Estimating tasks with points

September 17, 2008

Following on from my entry on the altnetuk session on Agile Process, I’m just going to layout the different types of estimating with points that I know of. I’m not sure why but at that session it felt like someone had put and end to point to complexity estimating and forgot to let me know!

Pure time based estimates

You’ll be wrong. The time it takes for dev a to do a task will be different to the time it takes dev b. You will run in to problems with the task and it’ll totally throw all your estimates out (may be exaggerating).

Your manager will not understand why you can’t do 7.5 hours worth of work in a day. There is no room for ramp up, context switching or any of those minutes you don’t think of.

Burn down charts tend also to look like complete failures. As every hour of your day is accounted for, but you don’t actually spend every hour of our day on storied tasks, those other hours show up on a burn-down chart as slacking. When this happens, it’s not reasonable for the team to commit to less in the next iteration, as it implies they’re not spending their time doing any work. This totally ruins the point of committing to any work in a planning meeting, if there is little or no intention of completing it all. This also makes it difficult to ball park future iterations.

Time to points

The team eventually manages to estimate tasks without thinking about the time it takes. Easy to figure out your capacity or velocity. Easy to manage when team size fluctuates (illness, holiday, expansion). Easier to sell to management. No room for improvement, how do you increase our velocity without making time? It’s possible, but only by admitting that you’re not estimating with time any more.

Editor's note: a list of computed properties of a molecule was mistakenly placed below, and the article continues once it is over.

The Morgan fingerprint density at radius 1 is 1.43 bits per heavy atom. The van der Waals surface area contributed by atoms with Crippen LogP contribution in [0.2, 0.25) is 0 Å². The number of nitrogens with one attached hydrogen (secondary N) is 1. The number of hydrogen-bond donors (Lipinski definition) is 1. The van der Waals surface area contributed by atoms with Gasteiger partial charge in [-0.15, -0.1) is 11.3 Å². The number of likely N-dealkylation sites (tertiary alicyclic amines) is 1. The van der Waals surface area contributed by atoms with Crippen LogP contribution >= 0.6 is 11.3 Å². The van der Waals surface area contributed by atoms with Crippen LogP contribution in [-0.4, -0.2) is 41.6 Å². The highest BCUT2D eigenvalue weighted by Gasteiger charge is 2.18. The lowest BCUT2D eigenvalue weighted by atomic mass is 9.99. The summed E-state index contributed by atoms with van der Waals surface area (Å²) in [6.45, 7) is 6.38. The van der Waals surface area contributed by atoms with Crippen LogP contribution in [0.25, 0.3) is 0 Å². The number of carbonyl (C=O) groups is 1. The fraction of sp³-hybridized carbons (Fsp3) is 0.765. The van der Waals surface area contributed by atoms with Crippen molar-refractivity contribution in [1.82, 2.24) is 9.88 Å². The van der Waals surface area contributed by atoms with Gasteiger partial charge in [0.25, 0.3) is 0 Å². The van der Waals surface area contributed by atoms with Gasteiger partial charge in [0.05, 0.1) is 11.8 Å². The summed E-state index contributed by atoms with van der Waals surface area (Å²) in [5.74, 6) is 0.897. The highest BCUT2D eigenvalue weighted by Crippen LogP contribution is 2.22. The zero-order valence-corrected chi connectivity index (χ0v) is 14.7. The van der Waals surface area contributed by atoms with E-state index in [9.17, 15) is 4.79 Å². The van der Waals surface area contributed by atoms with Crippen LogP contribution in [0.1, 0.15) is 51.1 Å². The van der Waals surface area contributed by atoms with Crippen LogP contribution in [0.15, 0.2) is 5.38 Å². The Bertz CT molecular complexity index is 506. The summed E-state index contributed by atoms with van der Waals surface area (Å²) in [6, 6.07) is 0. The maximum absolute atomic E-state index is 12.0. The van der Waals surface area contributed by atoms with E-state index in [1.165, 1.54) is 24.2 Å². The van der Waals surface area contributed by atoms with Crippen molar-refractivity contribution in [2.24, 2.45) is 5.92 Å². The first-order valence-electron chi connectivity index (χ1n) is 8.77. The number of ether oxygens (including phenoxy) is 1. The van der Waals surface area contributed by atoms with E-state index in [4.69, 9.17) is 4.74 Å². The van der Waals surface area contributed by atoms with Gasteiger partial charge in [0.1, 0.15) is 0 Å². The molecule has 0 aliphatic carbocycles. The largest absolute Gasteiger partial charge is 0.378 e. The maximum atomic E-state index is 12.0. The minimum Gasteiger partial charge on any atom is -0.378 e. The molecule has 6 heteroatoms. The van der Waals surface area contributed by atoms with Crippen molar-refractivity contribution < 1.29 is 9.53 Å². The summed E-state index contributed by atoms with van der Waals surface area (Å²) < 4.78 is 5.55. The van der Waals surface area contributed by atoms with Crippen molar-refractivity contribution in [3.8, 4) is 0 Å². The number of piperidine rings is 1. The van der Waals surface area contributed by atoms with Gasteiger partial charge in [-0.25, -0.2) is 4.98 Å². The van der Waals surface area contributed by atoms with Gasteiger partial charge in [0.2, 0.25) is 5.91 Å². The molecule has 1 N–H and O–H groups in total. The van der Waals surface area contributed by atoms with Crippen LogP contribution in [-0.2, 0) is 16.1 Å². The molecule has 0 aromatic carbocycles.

Pure points

Difficult to start a project with a new team. I do this by assuming we’re unstoppable and committing to all the stories we have. Then I use the number of points we do complete as a baseline for the following iterations. Motivates developers quickly. Increasing velocity in this way is far easier to motivate developers with. The idea that you’re getting better at doing work is much nicer than the idea that your old estimates were slack. More quickly with pure points do new developers fall into line in planning poker. They stop influencing the task with how quick they think they are (maybe quicker than some of the team maybe slower) and go straight to how complicated the task is. Points always help when you get estimating discrepancies. More clearly separates your teams estimating technique / accuracy from another’s. With a per team velocity and meaning for points, it’s more difficult for management to unfairly compare two teams estimates and use it as a flawed performance indicator.

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